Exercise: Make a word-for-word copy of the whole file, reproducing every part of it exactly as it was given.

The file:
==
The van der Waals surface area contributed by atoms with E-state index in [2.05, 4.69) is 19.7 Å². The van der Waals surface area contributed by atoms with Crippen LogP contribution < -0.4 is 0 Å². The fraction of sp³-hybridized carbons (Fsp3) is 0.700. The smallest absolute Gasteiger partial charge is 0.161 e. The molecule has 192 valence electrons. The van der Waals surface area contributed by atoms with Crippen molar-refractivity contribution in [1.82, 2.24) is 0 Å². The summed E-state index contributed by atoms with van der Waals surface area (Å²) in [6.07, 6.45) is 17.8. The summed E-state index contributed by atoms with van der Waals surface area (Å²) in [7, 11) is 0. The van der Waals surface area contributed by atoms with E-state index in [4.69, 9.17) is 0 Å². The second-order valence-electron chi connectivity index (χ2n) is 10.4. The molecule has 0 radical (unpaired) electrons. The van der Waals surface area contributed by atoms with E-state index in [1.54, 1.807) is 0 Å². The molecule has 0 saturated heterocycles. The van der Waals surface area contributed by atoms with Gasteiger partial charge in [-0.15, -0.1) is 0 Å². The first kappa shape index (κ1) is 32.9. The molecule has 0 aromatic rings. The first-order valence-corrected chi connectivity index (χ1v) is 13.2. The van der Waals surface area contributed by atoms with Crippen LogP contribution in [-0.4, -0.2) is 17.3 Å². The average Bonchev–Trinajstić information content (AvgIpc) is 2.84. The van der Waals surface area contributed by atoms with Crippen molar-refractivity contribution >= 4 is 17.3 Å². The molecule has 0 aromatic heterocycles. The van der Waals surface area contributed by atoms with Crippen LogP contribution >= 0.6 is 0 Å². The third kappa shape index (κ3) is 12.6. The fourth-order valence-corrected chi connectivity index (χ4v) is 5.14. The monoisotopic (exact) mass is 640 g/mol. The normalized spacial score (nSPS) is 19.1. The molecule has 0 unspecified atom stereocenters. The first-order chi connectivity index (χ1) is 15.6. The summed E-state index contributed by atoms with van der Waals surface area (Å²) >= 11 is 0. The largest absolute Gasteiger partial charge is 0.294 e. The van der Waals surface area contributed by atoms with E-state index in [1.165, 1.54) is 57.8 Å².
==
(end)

The van der Waals surface area contributed by atoms with E-state index in [2.05, 4.69) is 19.7 Å². The van der Waals surface area contributed by atoms with Crippen LogP contribution < -0.4 is 0 Å². The fraction of sp³-hybridized carbons (Fsp3) is 0.700. The smallest absolute Gasteiger partial charge is 0.161 e. The molecule has 192 valence electrons. The van der Waals surface area contributed by atoms with Crippen molar-refractivity contribution in [1.82, 2.24) is 0 Å². The summed E-state index contributed by atoms with van der Waals surface area (Å²) in [6.07, 6.45) is 17.8. The summed E-state index contributed by atoms with van der Waals surface area (Å²) in [7, 11) is 0. The van der Waals surface area contributed by atoms with E-state index in [4.69, 9.17) is 0 Å². The second-order valence-electron chi connectivity index (χ2n) is 10.4. The molecule has 0 radical (unpaired) electrons. The van der Waals surface area contributed by atoms with E-state index in [1.54, 1.807) is 0 Å². The molecule has 0 saturated heterocycles. The van der Waals surface area contributed by atoms with Gasteiger partial charge in [-0.15, -0.1) is 0 Å². The first kappa shape index (κ1) is 32.9. The molecule has 0 aromatic rings. The first-order valence-corrected chi connectivity index (χ1v) is 13.2. The van der Waals surface area contributed by atoms with Crippen LogP contribution in [-0.4, -0.2) is 17.3 Å². The average Bonchev–Trinajstić information content (AvgIpc) is 2.84. The van der Waals surface area contributed by atoms with Crippen molar-refractivity contribution >= 4 is 17.3 Å². The molecule has 0 aromatic heterocycles. The van der Waals surface area contributed by atoms with Crippen LogP contribution >= 0.6 is 0 Å². The third kappa shape index (κ3) is 12.6. The fourth-order valence-corrected chi connectivity index (χ4v) is 5.14. The monoisotopic (exact) mass is 640 g/mol. The normalized spacial score (nSPS) is 19.1. The molecule has 0 unspecified atom stereocenters. The first-order chi connectivity index (χ1) is 15.6. The summed E-state index contributed by atoms with van der Waals surface area (Å²) >= 11 is 0. The largest absolute Gasteiger partial charge is 0.294 e. The van der Waals surface area contributed by atoms with E-state index in [1.165, 1.54) is 57.8 Å².